Similarly, in result of positive reports from the Washington based trade talks US stocks ended higher on Monday as market sentiment was lifted by the latest progress on US-China trade talks. The Dow Jones Industrial Average climbed 60.14 points, or 0.23 percent, to 26,091.95. The S&P 500 was up 3.44 points, or 0.12 percent, to 2,796.11. The Nasdaq Composite Index rose 26.92 points, or 0.36 percent, to 7,554.46. Shares of US equipment maker Caterpillar, a company with high overseas revenue exposure, gained 1.97 percent at the close, among the best performers in the Dow. Boeing, another trade-sensitive stock, rose 0.67 percent.

Seven of the 11 primary S&P 500 sectors closed higher, as gains in groups like materials and technology roughly offset the losses in utilities and real estate. Shares of General Electric rallied 6.39 percent. Reports on Monday revealed that Danaher plans to buy General Electric’s biopharmaceutical business for about 21 billion US dollars. Wall Street has been keeping a close eye on the news about US-China trade talks these days.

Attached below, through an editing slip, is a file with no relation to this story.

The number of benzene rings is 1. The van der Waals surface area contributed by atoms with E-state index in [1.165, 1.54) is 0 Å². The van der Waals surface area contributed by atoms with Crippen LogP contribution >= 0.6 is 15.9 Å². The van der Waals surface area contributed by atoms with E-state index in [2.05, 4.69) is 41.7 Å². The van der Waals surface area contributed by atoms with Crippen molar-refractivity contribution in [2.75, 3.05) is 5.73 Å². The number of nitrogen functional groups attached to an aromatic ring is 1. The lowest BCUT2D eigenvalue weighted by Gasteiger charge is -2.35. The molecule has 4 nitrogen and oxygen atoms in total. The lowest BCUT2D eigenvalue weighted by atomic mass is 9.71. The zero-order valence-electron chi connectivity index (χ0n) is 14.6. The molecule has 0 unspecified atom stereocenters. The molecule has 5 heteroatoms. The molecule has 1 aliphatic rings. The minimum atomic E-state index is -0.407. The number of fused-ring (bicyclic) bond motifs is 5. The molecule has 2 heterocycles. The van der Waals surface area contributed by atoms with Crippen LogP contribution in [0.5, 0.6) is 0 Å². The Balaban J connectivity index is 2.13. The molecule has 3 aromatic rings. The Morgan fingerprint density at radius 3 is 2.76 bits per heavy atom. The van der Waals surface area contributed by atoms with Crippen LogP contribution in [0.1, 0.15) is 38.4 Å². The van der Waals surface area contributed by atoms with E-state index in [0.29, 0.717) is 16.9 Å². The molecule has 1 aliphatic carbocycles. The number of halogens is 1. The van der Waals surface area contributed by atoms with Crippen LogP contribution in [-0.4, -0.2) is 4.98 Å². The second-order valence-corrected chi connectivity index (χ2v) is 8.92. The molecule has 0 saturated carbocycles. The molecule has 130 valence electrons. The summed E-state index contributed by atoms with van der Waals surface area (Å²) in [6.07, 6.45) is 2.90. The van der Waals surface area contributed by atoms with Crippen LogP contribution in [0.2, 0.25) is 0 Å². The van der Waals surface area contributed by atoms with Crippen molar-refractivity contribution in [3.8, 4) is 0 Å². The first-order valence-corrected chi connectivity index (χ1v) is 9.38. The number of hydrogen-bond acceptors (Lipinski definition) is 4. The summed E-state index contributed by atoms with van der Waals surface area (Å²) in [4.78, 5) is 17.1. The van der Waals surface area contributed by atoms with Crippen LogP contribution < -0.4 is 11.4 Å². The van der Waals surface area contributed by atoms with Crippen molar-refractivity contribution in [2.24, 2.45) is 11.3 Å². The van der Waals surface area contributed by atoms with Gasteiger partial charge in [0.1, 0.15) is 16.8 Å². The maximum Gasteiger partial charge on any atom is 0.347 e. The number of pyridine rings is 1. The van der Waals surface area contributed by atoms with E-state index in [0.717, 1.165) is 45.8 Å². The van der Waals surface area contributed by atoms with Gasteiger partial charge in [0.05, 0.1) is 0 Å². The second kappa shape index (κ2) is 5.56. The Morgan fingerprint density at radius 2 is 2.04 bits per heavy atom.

I think the one great thing about the negotiations that have taken place between China and the United States is they’ve been consistent, Mark Otto, an experienced New York Stock Exchange trader. So all the time traders have information flowing to them saying that things are going positively between China and the United State, everyone wants to see a deal come out of this,” he added, when commenting on the recent market performances.